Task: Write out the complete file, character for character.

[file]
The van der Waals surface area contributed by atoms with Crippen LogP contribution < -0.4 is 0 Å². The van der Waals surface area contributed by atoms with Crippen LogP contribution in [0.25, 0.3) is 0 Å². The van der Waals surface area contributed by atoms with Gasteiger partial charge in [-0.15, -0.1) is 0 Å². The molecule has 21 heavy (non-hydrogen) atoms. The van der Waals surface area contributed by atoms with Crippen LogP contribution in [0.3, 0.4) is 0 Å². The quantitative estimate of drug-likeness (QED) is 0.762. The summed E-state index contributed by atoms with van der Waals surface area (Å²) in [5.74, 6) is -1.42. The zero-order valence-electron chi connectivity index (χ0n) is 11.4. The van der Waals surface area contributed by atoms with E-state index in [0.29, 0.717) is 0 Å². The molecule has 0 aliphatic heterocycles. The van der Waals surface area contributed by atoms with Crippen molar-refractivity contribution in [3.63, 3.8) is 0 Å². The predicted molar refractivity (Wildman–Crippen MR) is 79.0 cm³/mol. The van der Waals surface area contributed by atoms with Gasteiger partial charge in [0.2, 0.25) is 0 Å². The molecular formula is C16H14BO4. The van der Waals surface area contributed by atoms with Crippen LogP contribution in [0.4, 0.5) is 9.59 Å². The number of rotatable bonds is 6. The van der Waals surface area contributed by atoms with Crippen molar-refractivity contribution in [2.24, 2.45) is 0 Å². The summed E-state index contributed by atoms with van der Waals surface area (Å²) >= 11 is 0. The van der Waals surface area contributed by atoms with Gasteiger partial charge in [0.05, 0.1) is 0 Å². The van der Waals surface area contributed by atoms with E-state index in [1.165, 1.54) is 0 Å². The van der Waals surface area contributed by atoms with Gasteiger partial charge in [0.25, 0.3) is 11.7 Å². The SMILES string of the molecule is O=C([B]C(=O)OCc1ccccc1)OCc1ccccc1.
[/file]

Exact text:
The van der Waals surface area contributed by atoms with Crippen LogP contribution < -0.4 is 0 Å². The van der Waals surface area contributed by atoms with Crippen LogP contribution in [0.25, 0.3) is 0 Å². The van der Waals surface area contributed by atoms with Gasteiger partial charge in [-0.15, -0.1) is 0 Å². The molecule has 21 heavy (non-hydrogen) atoms. The van der Waals surface area contributed by atoms with Crippen LogP contribution in [0.3, 0.4) is 0 Å². The quantitative estimate of drug-likeness (QED) is 0.762. The summed E-state index contributed by atoms with van der Waals surface area (Å²) in [5.74, 6) is -1.42. The zero-order valence-electron chi connectivity index (χ0n) is 11.4. The van der Waals surface area contributed by atoms with E-state index in [0.29, 0.717) is 0 Å². The molecule has 0 aliphatic heterocycles. The van der Waals surface area contributed by atoms with Crippen molar-refractivity contribution in [3.63, 3.8) is 0 Å². The predicted molar refractivity (Wildman–Crippen MR) is 79.0 cm³/mol. The van der Waals surface area contributed by atoms with Gasteiger partial charge in [0.2, 0.25) is 0 Å². The molecular formula is C16H14BO4. The van der Waals surface area contributed by atoms with Crippen LogP contribution in [0.4, 0.5) is 9.59 Å². The number of rotatable bonds is 6. The van der Waals surface area contributed by atoms with Crippen molar-refractivity contribution in [2.24, 2.45) is 0 Å². The summed E-state index contributed by atoms with van der Waals surface area (Å²) >= 11 is 0. The van der Waals surface area contributed by atoms with Gasteiger partial charge in [0.05, 0.1) is 0 Å². The van der Waals surface area contributed by atoms with E-state index in [1.165, 1.54) is 0 Å². The van der Waals surface area contributed by atoms with Gasteiger partial charge in [0.25, 0.3) is 11.7 Å². The SMILES string of the molecule is O=C([B]C(=O)OCc1ccccc1)OCc1ccccc1.